We asked if people had experienced direct harm from a direct-to-consumer genetic test or knew of someone else who had, and 10 people (4%) replied that they had – we’ll be getting in touch with some of these people for more details and writing that up as a separate post. [Added in edit 10/12/10: On closer inspection of the text provided by respondents (see comments) only two respondents out of 166 (1.2%) who had taken genetic tests reported negative experiences affecting them directly, one referring to inadequate interpretation of a pharmacogenomic test and a second reporting never receiving results after having paid for a test with a Canadian company. There were no reports of serious medical harm resulting from receiving results from a DTC test. Again, we’ll discuss these responses in more detail next week.]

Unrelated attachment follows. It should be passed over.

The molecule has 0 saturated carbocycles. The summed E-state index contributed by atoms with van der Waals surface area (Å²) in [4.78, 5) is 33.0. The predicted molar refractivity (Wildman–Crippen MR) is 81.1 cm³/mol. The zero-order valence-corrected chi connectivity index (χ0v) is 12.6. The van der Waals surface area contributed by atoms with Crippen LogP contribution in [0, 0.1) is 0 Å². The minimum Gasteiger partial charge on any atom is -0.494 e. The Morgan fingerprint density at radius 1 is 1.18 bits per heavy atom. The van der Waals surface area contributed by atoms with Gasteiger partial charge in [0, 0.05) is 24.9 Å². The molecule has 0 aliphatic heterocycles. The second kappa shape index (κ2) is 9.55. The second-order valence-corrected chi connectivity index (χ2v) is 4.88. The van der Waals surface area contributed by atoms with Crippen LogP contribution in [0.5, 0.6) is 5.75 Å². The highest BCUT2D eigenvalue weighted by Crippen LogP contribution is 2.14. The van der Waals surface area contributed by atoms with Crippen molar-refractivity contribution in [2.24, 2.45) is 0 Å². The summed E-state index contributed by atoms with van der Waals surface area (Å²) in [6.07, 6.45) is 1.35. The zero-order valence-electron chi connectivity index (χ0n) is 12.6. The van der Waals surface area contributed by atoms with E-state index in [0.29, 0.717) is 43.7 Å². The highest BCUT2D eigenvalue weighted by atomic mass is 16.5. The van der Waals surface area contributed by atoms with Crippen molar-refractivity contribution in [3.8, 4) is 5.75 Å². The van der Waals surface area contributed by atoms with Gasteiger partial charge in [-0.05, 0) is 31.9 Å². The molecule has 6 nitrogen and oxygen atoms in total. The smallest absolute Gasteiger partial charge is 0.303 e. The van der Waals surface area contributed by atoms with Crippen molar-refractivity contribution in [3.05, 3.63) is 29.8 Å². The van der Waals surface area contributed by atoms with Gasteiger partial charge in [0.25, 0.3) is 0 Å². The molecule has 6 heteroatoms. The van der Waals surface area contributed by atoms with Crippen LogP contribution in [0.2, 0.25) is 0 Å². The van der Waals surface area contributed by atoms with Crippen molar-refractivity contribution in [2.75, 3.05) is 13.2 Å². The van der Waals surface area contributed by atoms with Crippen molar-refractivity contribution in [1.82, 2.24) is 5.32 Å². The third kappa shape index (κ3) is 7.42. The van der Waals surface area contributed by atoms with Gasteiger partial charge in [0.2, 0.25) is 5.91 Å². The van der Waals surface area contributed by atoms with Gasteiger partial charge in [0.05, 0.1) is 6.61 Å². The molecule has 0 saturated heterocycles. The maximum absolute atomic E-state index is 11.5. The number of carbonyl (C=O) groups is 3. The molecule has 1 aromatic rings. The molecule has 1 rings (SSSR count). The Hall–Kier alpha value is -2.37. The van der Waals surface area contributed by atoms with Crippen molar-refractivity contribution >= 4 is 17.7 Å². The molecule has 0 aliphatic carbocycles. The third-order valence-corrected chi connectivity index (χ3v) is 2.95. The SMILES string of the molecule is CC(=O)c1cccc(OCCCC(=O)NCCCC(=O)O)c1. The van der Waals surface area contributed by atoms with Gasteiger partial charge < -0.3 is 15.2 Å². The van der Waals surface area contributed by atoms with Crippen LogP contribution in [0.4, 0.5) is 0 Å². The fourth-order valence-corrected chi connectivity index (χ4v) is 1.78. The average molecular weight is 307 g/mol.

Inevitably, we asked people how much they would pay for a complete genome sequence. Only 5% of respondents said they planned to never get their genome sequenced. Nearly 90% of respondents would pay $100, 58% would pay $500, and 26% would pay the “arbimagical” $1000 value often touted as the tipping point for widespread adoption of genome sequencing. A single respondent said he would pay more than $10,000 (the same individual said they had already been sequenced by Knome, so this is apparently not just idle speculation).